Sunday Mar 13, 2011

Entitlements outside Roles Report in Oracle Identity Analytics

As a followup to my previous blog entry on reporting in Oracle Identity Analytics (OIA) I have looked at another probably very common OIA report. This report will list all the entitlements (imported in the Identity Warehouse) that are outside of (not contained in) any role. This report can be very useful during the role mining process to see what entitlements are not contained in any role.

I have setup the SQL query so that it will look at all attributes (entitlements, e.g. 'groups' in AD) that are set as 'minable' in the resource type configuration. Basically the SQL query will find for all of these attributes all of the values (SELECT ... FROM ... WHERE ...) and see if these are contained in any role through the relation role->policy->attribute (... AND NOT EXISTS (SELECT ... FROM ... WHERE...)). The final SQL looks as follows:

     ns1.namespacename   AS NAMESPACENAME,           AS ATTRIBUTENAME,
     av1.attribute_value AS ATTRIBUTEVALUE
     attributes att1,
     attributecategories ac1,
     attribute_values av1,
     namespaces ns1
     ns1.namespacekey = ac1.namespacekey
 AND ac1.attributecategorykey = att1.attributecategorykey
 AND av1.attribute_id = att1.attributekey
 AND att1.isminable = '1'
             roles rs,
             role_policies rp,
             role_versions rv,
             policies ps,
             policy_versions pv,
             policy_attributes pa,
             policy_attr_hier_nodes pahn,
             policy_attr_hier_nodes pahn2,
             attribute_values av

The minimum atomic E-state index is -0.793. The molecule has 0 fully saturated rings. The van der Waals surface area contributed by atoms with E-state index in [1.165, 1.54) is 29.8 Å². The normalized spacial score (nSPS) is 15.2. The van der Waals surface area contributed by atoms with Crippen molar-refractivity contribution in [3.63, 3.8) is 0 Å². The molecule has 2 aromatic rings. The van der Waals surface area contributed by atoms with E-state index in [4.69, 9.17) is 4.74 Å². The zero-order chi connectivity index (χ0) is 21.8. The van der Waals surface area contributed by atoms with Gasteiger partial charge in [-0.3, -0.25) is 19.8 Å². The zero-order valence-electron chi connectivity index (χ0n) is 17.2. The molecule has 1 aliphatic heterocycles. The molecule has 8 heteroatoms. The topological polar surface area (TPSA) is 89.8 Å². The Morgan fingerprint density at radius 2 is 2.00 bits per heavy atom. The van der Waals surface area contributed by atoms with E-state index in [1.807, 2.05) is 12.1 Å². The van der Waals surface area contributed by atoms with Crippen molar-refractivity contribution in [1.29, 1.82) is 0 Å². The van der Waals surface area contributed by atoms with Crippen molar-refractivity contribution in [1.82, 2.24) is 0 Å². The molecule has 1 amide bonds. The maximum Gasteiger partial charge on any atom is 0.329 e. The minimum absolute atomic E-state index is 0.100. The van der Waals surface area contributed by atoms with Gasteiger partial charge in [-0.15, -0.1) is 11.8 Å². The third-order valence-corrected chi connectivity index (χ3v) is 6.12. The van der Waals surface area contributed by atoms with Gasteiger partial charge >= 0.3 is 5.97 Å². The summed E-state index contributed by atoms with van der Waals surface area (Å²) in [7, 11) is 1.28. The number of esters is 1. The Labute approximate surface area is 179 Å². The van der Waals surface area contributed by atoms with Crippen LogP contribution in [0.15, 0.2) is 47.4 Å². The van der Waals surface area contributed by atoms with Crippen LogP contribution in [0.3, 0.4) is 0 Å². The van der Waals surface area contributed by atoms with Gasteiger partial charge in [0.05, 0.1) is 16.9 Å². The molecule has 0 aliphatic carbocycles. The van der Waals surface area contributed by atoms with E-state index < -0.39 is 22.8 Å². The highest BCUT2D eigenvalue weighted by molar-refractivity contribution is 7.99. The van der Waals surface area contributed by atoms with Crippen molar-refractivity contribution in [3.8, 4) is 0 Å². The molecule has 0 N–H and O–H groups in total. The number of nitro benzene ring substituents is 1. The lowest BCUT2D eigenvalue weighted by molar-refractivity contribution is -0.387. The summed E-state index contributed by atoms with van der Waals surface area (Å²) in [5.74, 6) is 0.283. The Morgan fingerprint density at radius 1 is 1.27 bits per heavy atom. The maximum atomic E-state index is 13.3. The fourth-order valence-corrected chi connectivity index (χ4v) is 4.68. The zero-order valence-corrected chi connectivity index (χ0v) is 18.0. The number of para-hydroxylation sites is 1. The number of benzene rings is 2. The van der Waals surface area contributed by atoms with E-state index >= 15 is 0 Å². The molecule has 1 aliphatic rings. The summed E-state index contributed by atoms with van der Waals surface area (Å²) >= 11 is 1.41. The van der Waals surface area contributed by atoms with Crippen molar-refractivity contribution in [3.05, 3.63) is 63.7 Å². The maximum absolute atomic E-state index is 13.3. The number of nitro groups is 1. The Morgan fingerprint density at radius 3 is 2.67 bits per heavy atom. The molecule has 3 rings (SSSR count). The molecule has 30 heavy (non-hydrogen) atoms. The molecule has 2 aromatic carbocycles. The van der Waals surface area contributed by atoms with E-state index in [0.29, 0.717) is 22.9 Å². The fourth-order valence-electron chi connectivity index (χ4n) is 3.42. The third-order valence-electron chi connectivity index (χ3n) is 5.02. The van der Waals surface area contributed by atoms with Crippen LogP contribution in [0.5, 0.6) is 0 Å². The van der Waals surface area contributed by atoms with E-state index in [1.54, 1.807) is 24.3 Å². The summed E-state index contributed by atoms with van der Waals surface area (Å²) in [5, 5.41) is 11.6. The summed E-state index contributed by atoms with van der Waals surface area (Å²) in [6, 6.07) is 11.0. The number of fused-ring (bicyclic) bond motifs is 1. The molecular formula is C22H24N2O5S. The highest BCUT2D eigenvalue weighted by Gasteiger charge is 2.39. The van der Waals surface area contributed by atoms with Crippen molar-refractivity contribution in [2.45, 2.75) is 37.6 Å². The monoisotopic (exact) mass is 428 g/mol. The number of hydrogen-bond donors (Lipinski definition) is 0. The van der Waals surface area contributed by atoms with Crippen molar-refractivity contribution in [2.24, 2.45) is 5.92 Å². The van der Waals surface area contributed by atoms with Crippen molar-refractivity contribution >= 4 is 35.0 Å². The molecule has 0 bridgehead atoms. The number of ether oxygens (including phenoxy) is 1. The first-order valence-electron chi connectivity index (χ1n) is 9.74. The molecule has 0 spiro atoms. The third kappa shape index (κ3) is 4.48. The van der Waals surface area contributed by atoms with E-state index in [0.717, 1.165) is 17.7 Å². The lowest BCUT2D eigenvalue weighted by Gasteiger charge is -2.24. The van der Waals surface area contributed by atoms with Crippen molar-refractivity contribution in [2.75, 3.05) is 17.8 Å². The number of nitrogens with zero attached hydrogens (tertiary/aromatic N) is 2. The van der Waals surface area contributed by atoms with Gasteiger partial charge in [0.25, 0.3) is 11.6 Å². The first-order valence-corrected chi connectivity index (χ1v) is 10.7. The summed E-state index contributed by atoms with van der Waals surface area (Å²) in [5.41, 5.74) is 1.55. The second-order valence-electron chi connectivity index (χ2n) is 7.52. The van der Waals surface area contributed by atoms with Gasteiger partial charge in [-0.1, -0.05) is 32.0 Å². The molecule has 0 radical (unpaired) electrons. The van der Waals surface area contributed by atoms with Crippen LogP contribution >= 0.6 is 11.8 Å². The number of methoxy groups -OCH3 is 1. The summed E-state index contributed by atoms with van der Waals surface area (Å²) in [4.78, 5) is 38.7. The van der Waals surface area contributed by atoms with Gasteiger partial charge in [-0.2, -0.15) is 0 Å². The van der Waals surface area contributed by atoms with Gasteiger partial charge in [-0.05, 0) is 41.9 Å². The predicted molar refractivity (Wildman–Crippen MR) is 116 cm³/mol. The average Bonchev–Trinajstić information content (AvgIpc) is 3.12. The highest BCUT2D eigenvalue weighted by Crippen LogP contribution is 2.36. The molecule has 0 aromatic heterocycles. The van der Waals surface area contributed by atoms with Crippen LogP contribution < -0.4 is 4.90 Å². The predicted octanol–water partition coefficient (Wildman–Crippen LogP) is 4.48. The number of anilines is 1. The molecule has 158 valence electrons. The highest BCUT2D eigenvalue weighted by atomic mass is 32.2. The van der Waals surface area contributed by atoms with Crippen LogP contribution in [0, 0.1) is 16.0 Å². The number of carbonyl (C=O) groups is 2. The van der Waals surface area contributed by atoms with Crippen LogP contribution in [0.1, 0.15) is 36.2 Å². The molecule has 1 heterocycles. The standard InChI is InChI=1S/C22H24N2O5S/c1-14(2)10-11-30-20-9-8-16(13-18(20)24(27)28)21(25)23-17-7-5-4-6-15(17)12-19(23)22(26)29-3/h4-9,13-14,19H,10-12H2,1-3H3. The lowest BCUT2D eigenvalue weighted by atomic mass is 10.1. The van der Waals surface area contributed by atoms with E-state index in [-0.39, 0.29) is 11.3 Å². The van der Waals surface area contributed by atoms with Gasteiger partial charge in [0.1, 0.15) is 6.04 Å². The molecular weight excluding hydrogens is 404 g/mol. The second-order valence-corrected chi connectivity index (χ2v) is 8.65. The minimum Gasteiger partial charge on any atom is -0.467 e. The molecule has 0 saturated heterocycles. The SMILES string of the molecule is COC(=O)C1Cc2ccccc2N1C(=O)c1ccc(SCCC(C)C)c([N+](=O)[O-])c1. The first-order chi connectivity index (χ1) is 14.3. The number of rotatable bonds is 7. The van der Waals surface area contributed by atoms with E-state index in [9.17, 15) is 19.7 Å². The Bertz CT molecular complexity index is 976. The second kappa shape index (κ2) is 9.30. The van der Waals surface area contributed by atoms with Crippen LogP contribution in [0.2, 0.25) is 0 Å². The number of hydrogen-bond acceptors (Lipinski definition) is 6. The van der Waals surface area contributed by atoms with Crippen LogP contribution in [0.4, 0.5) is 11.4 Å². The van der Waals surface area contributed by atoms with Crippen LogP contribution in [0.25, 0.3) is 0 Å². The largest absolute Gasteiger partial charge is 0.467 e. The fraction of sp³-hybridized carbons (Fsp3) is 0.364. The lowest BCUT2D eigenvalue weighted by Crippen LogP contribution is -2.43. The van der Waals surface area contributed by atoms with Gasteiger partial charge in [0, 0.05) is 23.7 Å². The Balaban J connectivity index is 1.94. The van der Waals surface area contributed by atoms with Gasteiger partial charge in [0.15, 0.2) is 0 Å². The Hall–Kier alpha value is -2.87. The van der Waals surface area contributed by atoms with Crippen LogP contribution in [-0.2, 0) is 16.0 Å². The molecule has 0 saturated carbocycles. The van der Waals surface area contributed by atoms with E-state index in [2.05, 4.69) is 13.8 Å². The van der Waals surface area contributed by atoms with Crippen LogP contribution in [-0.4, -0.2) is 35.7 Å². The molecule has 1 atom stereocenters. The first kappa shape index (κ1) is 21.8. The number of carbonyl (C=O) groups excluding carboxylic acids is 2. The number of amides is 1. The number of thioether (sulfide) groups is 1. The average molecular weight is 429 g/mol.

rs.statuskey = 1
         AND rv.version_status_id = 1
         AND rs.rolekey = rp.rolekey
         AND rp.role_version_id =
         AND rp.policykey = ps.policykey
         AND ps.policykey = pa.policy_id
         AND ps.current_version_id = pa.policy_version_id
         AND pa.policy_attr_hier_id =
         AND pahn2.root_id
         AND pahn2.attribute_value_id =
         AND =

I have taken this SQL as the basis for my iReport design for the report that I have called 'User Entitlements outside Roles'. It will display an ordered list (grouped by namespace) of all attributes that are set as minable and its values (entitlements), not contained in any role. The resulting jrxml file can be found here: UserEntitlementsOutsideRoles.jrxml.

An example of what the final report will look like is shown below. In this example I have ran it against a sample dataset where for two of the resources (Microsoft SQL Server, Windows Active Directory) some attributes have been set as minable (e.g. 'serverRoles', 'groups', etc.). As said before they have been set as minable here for the sake of reporting but these are obviously typically the same attributes taking part in a role mining process and hence more or less automatically the ones we are interested in...

Have fun, René...

Wednesday Jan 12, 2011

Soll Ist (Roles vs Actuals) Report in Oracle Identity Analytics

Oracle Identity Analytics (OIA; formerly Sun Role Manager) provides enterprises with the ability to engineer and manage roles and automate critical identity-based controls. Once roles are defined, certified, and assigned, the solution continues to deliver value throughout the user access lifecycle by providing a complete view of access-related data, automating certification, providing evidence of compliance, and enabling streamlined access changes.

During a Proof-of-Concept I have been looking into how to extend OIA (11gR1 BP01) with a so-called 'Soll Ist' or 'Roles vs Actuals' report. Such a report should detail the discrepancies between the entitlements that a user should have based on its roles within the organization compared to the actual entitlements that this user has on the various IT systems and applications. This shows both a practical example of how to add custom reports to OIA in general as well as a starter to adapting your own 'Soll Ist'-like reports.